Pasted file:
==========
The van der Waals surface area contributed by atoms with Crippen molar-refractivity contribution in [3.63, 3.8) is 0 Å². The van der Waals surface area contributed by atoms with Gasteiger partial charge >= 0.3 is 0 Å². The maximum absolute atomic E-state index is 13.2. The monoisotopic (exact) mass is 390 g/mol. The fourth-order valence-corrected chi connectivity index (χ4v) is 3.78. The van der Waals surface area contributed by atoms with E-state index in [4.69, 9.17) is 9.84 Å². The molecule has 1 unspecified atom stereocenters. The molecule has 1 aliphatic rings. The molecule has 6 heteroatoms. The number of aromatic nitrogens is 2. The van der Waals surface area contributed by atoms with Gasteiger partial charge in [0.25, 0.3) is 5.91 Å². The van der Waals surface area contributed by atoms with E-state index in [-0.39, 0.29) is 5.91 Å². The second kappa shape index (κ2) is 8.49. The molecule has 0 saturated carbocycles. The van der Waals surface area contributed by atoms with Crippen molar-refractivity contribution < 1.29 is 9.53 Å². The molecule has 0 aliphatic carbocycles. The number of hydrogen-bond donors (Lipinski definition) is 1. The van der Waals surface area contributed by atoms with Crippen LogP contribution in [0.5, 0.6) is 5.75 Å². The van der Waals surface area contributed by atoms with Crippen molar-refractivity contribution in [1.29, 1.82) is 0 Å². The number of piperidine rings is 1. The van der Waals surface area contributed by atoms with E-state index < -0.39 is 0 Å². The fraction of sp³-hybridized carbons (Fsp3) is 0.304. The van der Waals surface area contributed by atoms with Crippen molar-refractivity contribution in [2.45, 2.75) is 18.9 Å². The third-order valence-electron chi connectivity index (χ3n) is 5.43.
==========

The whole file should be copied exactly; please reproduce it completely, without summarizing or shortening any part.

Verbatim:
The van der Waals surface area contributed by atoms with Crippen molar-refractivity contribution in [3.63, 3.8) is 0 Å². The van der Waals surface area contributed by atoms with Gasteiger partial charge >= 0.3 is 0 Å². The maximum absolute atomic E-state index is 13.2. The monoisotopic (exact) mass is 390 g/mol. The fourth-order valence-corrected chi connectivity index (χ4v) is 3.78. The van der Waals surface area contributed by atoms with E-state index in [4.69, 9.17) is 9.84 Å². The molecule has 1 unspecified atom stereocenters. The molecule has 1 aliphatic rings. The molecule has 6 heteroatoms. The number of aromatic nitrogens is 2. The van der Waals surface area contributed by atoms with Gasteiger partial charge in [0.25, 0.3) is 5.91 Å². The van der Waals surface area contributed by atoms with E-state index in [-0.39, 0.29) is 5.91 Å². The second kappa shape index (κ2) is 8.49. The molecule has 0 saturated carbocycles. The van der Waals surface area contributed by atoms with Crippen molar-refractivity contribution < 1.29 is 9.53 Å². The molecule has 0 aliphatic carbocycles. The number of hydrogen-bond donors (Lipinski definition) is 1. The van der Waals surface area contributed by atoms with Crippen LogP contribution in [0.5, 0.6) is 5.75 Å². The van der Waals surface area contributed by atoms with Crippen molar-refractivity contribution in [1.29, 1.82) is 0 Å². The number of piperidine rings is 1. The van der Waals surface area contributed by atoms with E-state index < -0.39 is 0 Å². The fraction of sp³-hybridized carbons (Fsp3) is 0.304. The van der Waals surface area contributed by atoms with Crippen molar-refractivity contribution in [2.45, 2.75) is 18.9 Å². The third-order valence-electron chi connectivity index (χ3n) is 5.43.